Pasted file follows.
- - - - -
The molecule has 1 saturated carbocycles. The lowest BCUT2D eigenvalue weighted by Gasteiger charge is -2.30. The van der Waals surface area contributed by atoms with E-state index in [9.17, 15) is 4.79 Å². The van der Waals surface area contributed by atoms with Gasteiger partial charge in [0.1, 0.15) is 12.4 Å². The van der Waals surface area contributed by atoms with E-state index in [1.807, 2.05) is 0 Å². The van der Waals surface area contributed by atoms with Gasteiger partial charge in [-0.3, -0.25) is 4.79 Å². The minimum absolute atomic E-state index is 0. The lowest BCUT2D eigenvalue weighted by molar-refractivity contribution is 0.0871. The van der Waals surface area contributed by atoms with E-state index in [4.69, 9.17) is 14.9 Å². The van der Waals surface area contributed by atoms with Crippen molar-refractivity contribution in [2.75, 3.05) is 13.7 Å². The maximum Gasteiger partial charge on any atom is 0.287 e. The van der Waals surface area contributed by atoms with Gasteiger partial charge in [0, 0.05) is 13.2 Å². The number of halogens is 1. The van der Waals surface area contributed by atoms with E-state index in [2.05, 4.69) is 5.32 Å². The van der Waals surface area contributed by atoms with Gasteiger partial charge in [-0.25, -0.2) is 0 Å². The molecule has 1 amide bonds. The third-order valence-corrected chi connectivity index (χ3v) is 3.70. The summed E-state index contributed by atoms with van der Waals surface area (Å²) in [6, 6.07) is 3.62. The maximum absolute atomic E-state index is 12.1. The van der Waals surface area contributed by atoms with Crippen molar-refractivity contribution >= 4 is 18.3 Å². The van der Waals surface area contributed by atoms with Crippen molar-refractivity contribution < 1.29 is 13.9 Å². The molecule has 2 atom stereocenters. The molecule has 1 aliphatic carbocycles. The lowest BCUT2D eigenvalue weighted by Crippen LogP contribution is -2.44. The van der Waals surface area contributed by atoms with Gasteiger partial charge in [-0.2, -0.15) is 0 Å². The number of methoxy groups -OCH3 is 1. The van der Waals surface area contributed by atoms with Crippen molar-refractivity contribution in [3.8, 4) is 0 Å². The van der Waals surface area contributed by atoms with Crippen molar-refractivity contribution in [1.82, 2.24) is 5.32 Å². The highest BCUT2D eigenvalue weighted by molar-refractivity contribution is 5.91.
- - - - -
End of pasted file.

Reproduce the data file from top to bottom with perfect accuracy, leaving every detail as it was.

The molecule has 1 saturated carbocycles. The lowest BCUT2D eigenvalue weighted by Gasteiger charge is -2.30. The van der Waals surface area contributed by atoms with E-state index in [9.17, 15) is 4.79 Å². The van der Waals surface area contributed by atoms with Gasteiger partial charge in [0.1, 0.15) is 12.4 Å². The van der Waals surface area contributed by atoms with E-state index in [1.807, 2.05) is 0 Å². The van der Waals surface area contributed by atoms with Gasteiger partial charge in [-0.3, -0.25) is 4.79 Å². The minimum absolute atomic E-state index is 0. The lowest BCUT2D eigenvalue weighted by molar-refractivity contribution is 0.0871. The van der Waals surface area contributed by atoms with E-state index in [4.69, 9.17) is 14.9 Å². The van der Waals surface area contributed by atoms with Crippen molar-refractivity contribution in [2.75, 3.05) is 13.7 Å². The maximum Gasteiger partial charge on any atom is 0.287 e. The van der Waals surface area contributed by atoms with Gasteiger partial charge in [0, 0.05) is 13.2 Å². The number of halogens is 1. The van der Waals surface area contributed by atoms with E-state index in [2.05, 4.69) is 5.32 Å². The van der Waals surface area contributed by atoms with Gasteiger partial charge in [-0.25, -0.2) is 0 Å². The molecule has 1 amide bonds. The third-order valence-corrected chi connectivity index (χ3v) is 3.70. The summed E-state index contributed by atoms with van der Waals surface area (Å²) in [6, 6.07) is 3.62. The maximum absolute atomic E-state index is 12.1. The van der Waals surface area contributed by atoms with Crippen molar-refractivity contribution >= 4 is 18.3 Å². The van der Waals surface area contributed by atoms with Crippen molar-refractivity contribution < 1.29 is 13.9 Å². The molecule has 2 atom stereocenters. The molecule has 1 aliphatic carbocycles. The lowest BCUT2D eigenvalue weighted by Crippen LogP contribution is -2.44. The van der Waals surface area contributed by atoms with Gasteiger partial charge in [-0.2, -0.15) is 0 Å². The number of methoxy groups -OCH3 is 1. The van der Waals surface area contributed by atoms with Crippen molar-refractivity contribution in [3.8, 4) is 0 Å². The van der Waals surface area contributed by atoms with Crippen molar-refractivity contribution in [1.82, 2.24) is 5.32 Å². The highest BCUT2D eigenvalue weighted by molar-refractivity contribution is 5.91.